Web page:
How to Help Your Au Pair Adjust to Living in a New Country

Hosting an au pair is an experience that many American families treasure, and many form bonds with their au pair and make memories that will never be forgotten. While au pairs do perform some childcare duties during their stay, it’s important for potential host families to understand that the program is, first and foremost, one that fosters cultural exchange and allows the au pair to experience American life and studies abroad. Unlike nannies, who are hired specifically to provide childcare for their employing family, au pairs are foreign nationals that enter the United States on J-1 visas through the U.S. Department of State, Bureau of Educational & Cultural Affairs Exchange Visitor Program. Working with a reputable designated sponsor agency will allow you to host a young person from another country for a specified length of time. During that time, it’s important to remember that your au pair will need your help in adjusting to life in an utterly unfamiliar setting.

Be Prepared to Help Her Deal with Homesickness

When your au pair first arrives, she’s likely to be so overwhelmed with the novelty and excitement of living abroad that the very normal and natural feelings of homesickness take a bit of time to set in. Being prepared to help her manage those feelings in the most productive and constructive ways possible before an au pair even lands on American soil can keep the situation from taking you both by surprise and leading to difficulties or disputes borne of mutual frustration. 

Treat Her Like a Friend, Not an Employee

Though she will be expected to provide a reasonable amount of childcare, your au pair is meant to be treated like a treasured friend or member of the extended family, not a mere employee. In fact, the spending money that you give her each week is not considered a salary according to the widely accepted au pair model. Being treated with the same respect that you would show to friends or family members will go a long way toward making her feel welcome and helping her to become acclimated more easily. 

Make an Effort to Include Her

Including your au pair in the activities that you engage in as a family will not only help her feel more welcome, but will also provide her with an opportunity to practice her conversational English language skills and immerse herself in American culture. Excluding your au pair will only make her feel even more isolated from the friends and family that she’s left behind in her home country, delaying the period of adjustment and prolonging her cultural confusion. For those enrolled in an au pair program, including the au pair in family activities whenever possible is required.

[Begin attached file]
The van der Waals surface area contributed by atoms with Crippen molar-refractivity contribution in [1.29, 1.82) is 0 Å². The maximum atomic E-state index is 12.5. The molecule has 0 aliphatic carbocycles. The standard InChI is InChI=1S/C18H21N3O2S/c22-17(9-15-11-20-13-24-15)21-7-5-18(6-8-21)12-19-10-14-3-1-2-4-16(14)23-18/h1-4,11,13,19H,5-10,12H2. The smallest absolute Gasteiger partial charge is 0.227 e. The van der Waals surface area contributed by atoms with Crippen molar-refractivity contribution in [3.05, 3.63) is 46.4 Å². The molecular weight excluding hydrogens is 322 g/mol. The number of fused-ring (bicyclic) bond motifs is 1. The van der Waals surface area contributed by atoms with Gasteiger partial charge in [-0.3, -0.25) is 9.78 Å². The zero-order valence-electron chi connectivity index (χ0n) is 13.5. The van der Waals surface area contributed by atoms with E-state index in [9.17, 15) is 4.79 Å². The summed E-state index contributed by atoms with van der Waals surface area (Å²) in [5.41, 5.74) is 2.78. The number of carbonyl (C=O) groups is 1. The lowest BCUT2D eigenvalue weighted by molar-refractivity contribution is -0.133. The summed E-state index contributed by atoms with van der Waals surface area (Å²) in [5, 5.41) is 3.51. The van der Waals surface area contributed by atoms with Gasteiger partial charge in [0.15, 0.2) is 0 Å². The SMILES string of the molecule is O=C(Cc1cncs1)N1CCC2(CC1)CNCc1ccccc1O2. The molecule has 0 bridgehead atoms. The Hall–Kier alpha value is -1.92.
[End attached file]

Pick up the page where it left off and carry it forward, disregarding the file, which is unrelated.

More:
Encourage Her to Approach You with Questions

Living in a foreign country with an official language different from her own and an unfamiliar culture will naturally leave your au pair with many questions. Encouraging her to approach you with those questions will not only allow her to get explanations of the things that puzzle her, but also for both of you to begin the process of forming a bond.

Make Sure She Has Her Own Space

Though immersion in American language and culture is the ultimate goal for most au pairs, yours will still need a private retreat where she can quietly reflect on the things that she’s experienced and escape from the pressure of navigating completely unfamiliar territory. Make her quarters comfortable in preparation for her arrival, but also leave room for her to customize the space so that she’s surrounded by some familiar things.

Allow Her Plenty of Free Time

There are several au pair programs sponsored by the United States government for incoming young people, including the Standard Au Pair Program, the Educare Program and the Extension program. Depending on which you and your au pair are using, the number of hours she’s allowed to work each day will vary. In order to ensure that you’re not abusing your au pair’s time or preventing her from experiencing life in the United States, it’s important that you give her plenty of free time to explore and have new experiences. Immersion in the local culture is the primary purpose of au pair programs, which does require ample time away from childcare duties.

Make Yourself Available to Her

Knowing that she can approach you with any questions, concerns or fears that she has will help your au pair not only adjust to your household in particular, but also to the United States as a whole. Knowing that she has the built-in support of her host family can help to stave off the worst of her homesickness and limit the level of culture shock she experiences.

Help Her Find a Support System

While au pair agencies will typically have a support system in place for their au pairs, whether she uses that system or finds another one, it is important that your au pair have a network of other visiting students who are having similar experiences to offer her guidance and support. Being able to share stories, lessons and discoveries with other au pairs can help her to understand more about American and au pair culture and can limit her sense of displacement and isolation while away from home.

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